It gets worse if she lets people use her seal to perform notary duties under their own name and even worse if they perform them under her name. In addition to having her commission revoked, she can be fined up to $1500 — for every instance (and every individual notarization that someone else performed).

It is also a misdemeanor for a notary public in California to fail to properly maintain his journal. There are very strict rules about which details a California notary must include in his journal. Every single one of those details must be recorded for every notarization performed.

If the California notary public misses even one of those details one time, he has committed a crime. There is a statute of limitations on this rule. After four years, a mistake in the journal can’t be prosecuted. Still, do you want to be prosecuted three years and 364 days later for misspelling a person’s name or leaving out a date on something?

These are just two (of many) instances in which a notary in California can quickly build up a criminal record. It’s important that, should you want to go after your California notary commission, you’re prepared to follow every rule down to the tiniest detail.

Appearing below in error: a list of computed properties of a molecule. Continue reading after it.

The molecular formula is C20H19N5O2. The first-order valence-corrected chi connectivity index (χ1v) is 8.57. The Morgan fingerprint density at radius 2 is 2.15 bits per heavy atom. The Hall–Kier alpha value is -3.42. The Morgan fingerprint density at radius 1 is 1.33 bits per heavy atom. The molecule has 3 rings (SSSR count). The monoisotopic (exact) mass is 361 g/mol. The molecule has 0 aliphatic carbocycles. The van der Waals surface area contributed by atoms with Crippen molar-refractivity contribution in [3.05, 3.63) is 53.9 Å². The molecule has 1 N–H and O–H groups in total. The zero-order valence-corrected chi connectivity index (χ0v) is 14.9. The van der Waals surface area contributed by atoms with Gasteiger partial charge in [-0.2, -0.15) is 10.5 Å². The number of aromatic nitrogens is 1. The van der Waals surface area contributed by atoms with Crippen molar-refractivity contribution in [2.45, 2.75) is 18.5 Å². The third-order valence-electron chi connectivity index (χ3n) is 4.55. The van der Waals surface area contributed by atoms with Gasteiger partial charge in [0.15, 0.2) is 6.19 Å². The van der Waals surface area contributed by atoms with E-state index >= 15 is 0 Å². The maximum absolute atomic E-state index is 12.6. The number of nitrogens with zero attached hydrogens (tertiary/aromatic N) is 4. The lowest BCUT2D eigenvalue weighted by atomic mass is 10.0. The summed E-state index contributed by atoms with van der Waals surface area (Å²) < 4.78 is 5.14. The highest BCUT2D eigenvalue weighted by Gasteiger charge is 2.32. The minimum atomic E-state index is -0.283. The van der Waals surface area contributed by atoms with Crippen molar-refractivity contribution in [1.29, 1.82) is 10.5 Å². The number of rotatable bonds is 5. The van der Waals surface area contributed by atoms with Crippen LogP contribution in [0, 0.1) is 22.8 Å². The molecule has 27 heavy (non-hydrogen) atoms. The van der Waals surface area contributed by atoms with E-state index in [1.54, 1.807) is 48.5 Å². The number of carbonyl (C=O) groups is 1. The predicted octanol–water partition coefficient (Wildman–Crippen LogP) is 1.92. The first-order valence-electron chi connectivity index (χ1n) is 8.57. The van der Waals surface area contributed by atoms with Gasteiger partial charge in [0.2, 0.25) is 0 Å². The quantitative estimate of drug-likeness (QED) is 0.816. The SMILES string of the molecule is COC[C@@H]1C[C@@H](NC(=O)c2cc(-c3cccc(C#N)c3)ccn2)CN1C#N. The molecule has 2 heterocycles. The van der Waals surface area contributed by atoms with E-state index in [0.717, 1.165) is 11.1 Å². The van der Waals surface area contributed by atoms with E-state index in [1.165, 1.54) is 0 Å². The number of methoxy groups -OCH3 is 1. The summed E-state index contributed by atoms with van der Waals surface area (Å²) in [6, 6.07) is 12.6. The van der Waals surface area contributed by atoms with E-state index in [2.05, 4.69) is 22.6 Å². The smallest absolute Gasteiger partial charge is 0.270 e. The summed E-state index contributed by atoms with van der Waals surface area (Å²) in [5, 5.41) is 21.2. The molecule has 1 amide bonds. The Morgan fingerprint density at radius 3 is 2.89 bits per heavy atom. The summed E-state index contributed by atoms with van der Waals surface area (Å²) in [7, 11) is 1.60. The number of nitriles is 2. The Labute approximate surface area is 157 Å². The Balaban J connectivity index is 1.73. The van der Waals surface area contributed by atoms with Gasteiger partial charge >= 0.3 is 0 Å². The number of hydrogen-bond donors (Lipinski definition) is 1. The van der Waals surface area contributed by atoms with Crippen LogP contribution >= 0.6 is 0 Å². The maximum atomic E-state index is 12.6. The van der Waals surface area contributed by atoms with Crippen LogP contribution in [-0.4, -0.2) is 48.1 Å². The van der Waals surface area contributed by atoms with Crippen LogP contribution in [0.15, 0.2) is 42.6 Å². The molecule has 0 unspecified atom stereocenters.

Remember, on the surface, being a notary public in California looks more like fun than something responsible, but it is a duty that is incredibly important. When you become a California notary public, you are becoming an officer of the court — and that comes with incredibly high standards to meet.

Erin Steiner is a writer who writes about business, legal, pop culture, and general topics (like waterhog mats) She served as a notary public of

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August 17, 2013

Notary Fines & Notary Penalties (gulp)

People going into the notary business should be aware that there is such a thing as Notary Fines, and Notary Penalties are real! I used to be a California Notary Public and read the California Notary Handbook multiple times. There are all types of penalties that could be imposed on a sloppy notary. I could go one by one and list all of the fines and penalties in the handbook, or just write about some more common types of mistakes that notaries make that could end up in a Notary fine. Please remember, that the types of infractions of notary law we are indicating below may or may not end up in a fine in your particular state. However, to be on the safe side, we encourage you to avoid any type of legal infraction whatsoever so you stay out of trouble.

If you move…